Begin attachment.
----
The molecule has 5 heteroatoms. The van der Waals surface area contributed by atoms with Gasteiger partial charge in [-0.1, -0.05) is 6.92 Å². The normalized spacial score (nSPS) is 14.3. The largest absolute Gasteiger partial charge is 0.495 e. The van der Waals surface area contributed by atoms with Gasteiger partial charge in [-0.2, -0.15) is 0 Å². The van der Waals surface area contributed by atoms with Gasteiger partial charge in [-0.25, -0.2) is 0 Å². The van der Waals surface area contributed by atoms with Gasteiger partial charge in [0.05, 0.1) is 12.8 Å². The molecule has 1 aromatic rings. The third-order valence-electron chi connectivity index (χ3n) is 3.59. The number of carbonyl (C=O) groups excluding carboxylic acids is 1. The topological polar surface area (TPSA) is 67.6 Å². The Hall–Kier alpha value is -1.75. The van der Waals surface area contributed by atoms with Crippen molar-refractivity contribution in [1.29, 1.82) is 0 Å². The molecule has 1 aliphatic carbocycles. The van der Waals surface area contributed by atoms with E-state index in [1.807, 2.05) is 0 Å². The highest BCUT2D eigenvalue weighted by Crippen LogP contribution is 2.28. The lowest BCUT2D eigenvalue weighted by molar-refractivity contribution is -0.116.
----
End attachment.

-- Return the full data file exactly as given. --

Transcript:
The molecule has 5 heteroatoms. The van der Waals surface area contributed by atoms with Gasteiger partial charge in [-0.1, -0.05) is 6.92 Å². The normalized spacial score (nSPS) is 14.3. The largest absolute Gasteiger partial charge is 0.495 e. The van der Waals surface area contributed by atoms with Gasteiger partial charge in [-0.2, -0.15) is 0 Å². The van der Waals surface area contributed by atoms with Gasteiger partial charge in [-0.25, -0.2) is 0 Å². The van der Waals surface area contributed by atoms with Gasteiger partial charge in [0.05, 0.1) is 12.8 Å². The molecule has 1 aromatic rings. The third-order valence-electron chi connectivity index (χ3n) is 3.59. The number of carbonyl (C=O) groups excluding carboxylic acids is 1. The topological polar surface area (TPSA) is 67.6 Å². The Hall–Kier alpha value is -1.75. The van der Waals surface area contributed by atoms with Crippen molar-refractivity contribution in [1.29, 1.82) is 0 Å². The molecule has 1 aliphatic carbocycles. The van der Waals surface area contributed by atoms with E-state index in [1.807, 2.05) is 0 Å². The highest BCUT2D eigenvalue weighted by Crippen LogP contribution is 2.28. The lowest BCUT2D eigenvalue weighted by molar-refractivity contribution is -0.116.